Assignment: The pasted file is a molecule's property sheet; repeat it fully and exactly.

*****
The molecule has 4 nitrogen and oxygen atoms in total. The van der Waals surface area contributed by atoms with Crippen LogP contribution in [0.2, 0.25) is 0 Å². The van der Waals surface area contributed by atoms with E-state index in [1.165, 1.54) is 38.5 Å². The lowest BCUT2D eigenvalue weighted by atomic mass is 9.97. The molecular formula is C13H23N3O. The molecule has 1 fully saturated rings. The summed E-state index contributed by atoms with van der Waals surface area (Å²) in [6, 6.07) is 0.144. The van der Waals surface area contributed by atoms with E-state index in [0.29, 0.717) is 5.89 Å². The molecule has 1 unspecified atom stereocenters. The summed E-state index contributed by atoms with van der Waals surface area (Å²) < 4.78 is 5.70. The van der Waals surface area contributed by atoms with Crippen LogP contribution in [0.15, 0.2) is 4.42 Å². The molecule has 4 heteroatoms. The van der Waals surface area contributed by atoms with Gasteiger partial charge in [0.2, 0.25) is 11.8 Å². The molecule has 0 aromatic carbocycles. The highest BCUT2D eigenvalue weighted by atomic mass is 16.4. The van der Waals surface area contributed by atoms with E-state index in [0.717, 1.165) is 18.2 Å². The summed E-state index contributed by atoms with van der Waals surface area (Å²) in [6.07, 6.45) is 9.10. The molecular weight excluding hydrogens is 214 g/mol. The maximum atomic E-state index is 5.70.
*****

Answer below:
The molecule has 4 nitrogen and oxygen atoms in total. The van der Waals surface area contributed by atoms with Crippen LogP contribution in [0.2, 0.25) is 0 Å². The van der Waals surface area contributed by atoms with E-state index in [1.165, 1.54) is 38.5 Å². The lowest BCUT2D eigenvalue weighted by atomic mass is 9.97. The molecular formula is C13H23N3O. The molecule has 1 fully saturated rings. The summed E-state index contributed by atoms with van der Waals surface area (Å²) in [6, 6.07) is 0.144. The van der Waals surface area contributed by atoms with E-state index in [0.29, 0.717) is 5.89 Å². The molecule has 1 unspecified atom stereocenters. The summed E-state index contributed by atoms with van der Waals surface area (Å²) < 4.78 is 5.70. The van der Waals surface area contributed by atoms with Crippen LogP contribution in [0.15, 0.2) is 4.42 Å². The molecule has 4 heteroatoms. The van der Waals surface area contributed by atoms with Gasteiger partial charge in [0.2, 0.25) is 11.8 Å². The molecule has 0 aromatic carbocycles. The highest BCUT2D eigenvalue weighted by atomic mass is 16.4. The van der Waals surface area contributed by atoms with E-state index in [0.717, 1.165) is 18.2 Å². The summed E-state index contributed by atoms with van der Waals surface area (Å²) in [6.07, 6.45) is 9.10. The molecular weight excluding hydrogens is 214 g/mol. The maximum atomic E-state index is 5.70.